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Yes Means Yes Going Into Effect At California Colleges, Universities

Andrew Nixon
Capital Public Radio
The California State Capitol Building in Sacramento (file photo)

The New Year brings a new way of dealing with sexual assault at many California colleges and universities. In the first part of our annual new law series, Katie Orr reports from Sacramento.

In 2015 any California college or university that receives state financial aid must begin using a “Yes Means Yes” approach toward sexual assault. That means both parties must give ongoing, affirmative consent during any sexual activity.

Rishi Ahuja is a senior at UC Berkeley and the student government’s Student Advocate. He says the change in approach has begun to permeate the student culture.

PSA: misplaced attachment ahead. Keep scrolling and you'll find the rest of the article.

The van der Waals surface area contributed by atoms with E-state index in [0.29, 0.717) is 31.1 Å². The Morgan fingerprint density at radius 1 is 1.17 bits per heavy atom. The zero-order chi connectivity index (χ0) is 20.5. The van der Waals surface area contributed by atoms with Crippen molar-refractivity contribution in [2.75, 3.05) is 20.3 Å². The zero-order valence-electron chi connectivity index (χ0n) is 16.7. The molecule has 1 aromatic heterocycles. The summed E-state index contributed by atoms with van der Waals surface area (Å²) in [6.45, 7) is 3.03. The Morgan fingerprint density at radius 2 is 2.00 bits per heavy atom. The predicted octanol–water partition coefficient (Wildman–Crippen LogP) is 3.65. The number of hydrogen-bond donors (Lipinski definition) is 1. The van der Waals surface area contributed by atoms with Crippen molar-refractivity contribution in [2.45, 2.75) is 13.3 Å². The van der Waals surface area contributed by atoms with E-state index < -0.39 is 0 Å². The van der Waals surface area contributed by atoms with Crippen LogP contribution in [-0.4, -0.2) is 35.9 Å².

Ahuja: “I think students have recognized this as a problem. Not one they are been able to articulate very cleanly. But I think they’ve seen it as a problem where people are engaging in activities that they don’t necessarily want to be and are unaware really of how to engage this topic.”  

Ahuja acknowledges colleges and universities are still figuring out exactly how to implement Yes Means Yes. He says the conversation likely varies depending on the school.